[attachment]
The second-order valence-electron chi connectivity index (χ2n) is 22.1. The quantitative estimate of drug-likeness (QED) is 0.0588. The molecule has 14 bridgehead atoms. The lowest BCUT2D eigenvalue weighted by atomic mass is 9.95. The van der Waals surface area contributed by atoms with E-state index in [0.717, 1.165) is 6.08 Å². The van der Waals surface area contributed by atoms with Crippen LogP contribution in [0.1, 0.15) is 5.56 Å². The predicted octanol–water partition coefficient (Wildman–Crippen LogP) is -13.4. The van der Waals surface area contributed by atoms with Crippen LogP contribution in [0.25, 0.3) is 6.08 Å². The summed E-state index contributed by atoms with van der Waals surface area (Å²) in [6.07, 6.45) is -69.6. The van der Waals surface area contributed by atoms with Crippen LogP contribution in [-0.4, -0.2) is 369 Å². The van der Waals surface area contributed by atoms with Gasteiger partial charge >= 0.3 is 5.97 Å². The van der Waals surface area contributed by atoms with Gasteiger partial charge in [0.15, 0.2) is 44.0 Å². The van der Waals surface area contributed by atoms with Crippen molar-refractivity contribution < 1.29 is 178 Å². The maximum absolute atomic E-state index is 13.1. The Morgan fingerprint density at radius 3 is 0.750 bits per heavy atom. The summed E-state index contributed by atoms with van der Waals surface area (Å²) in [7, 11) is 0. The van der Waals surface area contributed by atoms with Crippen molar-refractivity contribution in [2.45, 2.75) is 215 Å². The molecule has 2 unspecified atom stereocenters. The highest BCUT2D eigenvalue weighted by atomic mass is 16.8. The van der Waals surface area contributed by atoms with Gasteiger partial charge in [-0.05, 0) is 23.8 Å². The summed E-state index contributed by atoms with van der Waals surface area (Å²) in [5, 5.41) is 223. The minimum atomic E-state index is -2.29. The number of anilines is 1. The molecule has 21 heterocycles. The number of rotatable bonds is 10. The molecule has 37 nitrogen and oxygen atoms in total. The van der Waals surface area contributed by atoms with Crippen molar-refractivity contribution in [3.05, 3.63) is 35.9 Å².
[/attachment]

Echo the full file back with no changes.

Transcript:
The second-order valence-electron chi connectivity index (χ2n) is 22.1. The quantitative estimate of drug-likeness (QED) is 0.0588. The molecule has 14 bridgehead atoms. The lowest BCUT2D eigenvalue weighted by atomic mass is 9.95. The van der Waals surface area contributed by atoms with E-state index in [0.717, 1.165) is 6.08 Å². The van der Waals surface area contributed by atoms with Crippen LogP contribution in [0.1, 0.15) is 5.56 Å². The predicted octanol–water partition coefficient (Wildman–Crippen LogP) is -13.4. The van der Waals surface area contributed by atoms with Crippen LogP contribution in [0.25, 0.3) is 6.08 Å². The summed E-state index contributed by atoms with van der Waals surface area (Å²) in [6.07, 6.45) is -69.6. The van der Waals surface area contributed by atoms with Crippen LogP contribution in [-0.4, -0.2) is 369 Å². The van der Waals surface area contributed by atoms with Gasteiger partial charge >= 0.3 is 5.97 Å². The van der Waals surface area contributed by atoms with Gasteiger partial charge in [0.15, 0.2) is 44.0 Å². The van der Waals surface area contributed by atoms with Crippen molar-refractivity contribution < 1.29 is 178 Å². The maximum absolute atomic E-state index is 13.1. The Morgan fingerprint density at radius 3 is 0.750 bits per heavy atom. The summed E-state index contributed by atoms with van der Waals surface area (Å²) in [7, 11) is 0. The van der Waals surface area contributed by atoms with Crippen molar-refractivity contribution in [2.45, 2.75) is 215 Å². The molecule has 2 unspecified atom stereocenters. The highest BCUT2D eigenvalue weighted by atomic mass is 16.8. The van der Waals surface area contributed by atoms with Gasteiger partial charge in [-0.05, 0) is 23.8 Å². The summed E-state index contributed by atoms with van der Waals surface area (Å²) in [5, 5.41) is 223. The minimum atomic E-state index is -2.29. The number of anilines is 1. The molecule has 21 heterocycles. The number of rotatable bonds is 10. The molecule has 37 nitrogen and oxygen atoms in total. The van der Waals surface area contributed by atoms with Crippen molar-refractivity contribution in [3.05, 3.63) is 35.9 Å².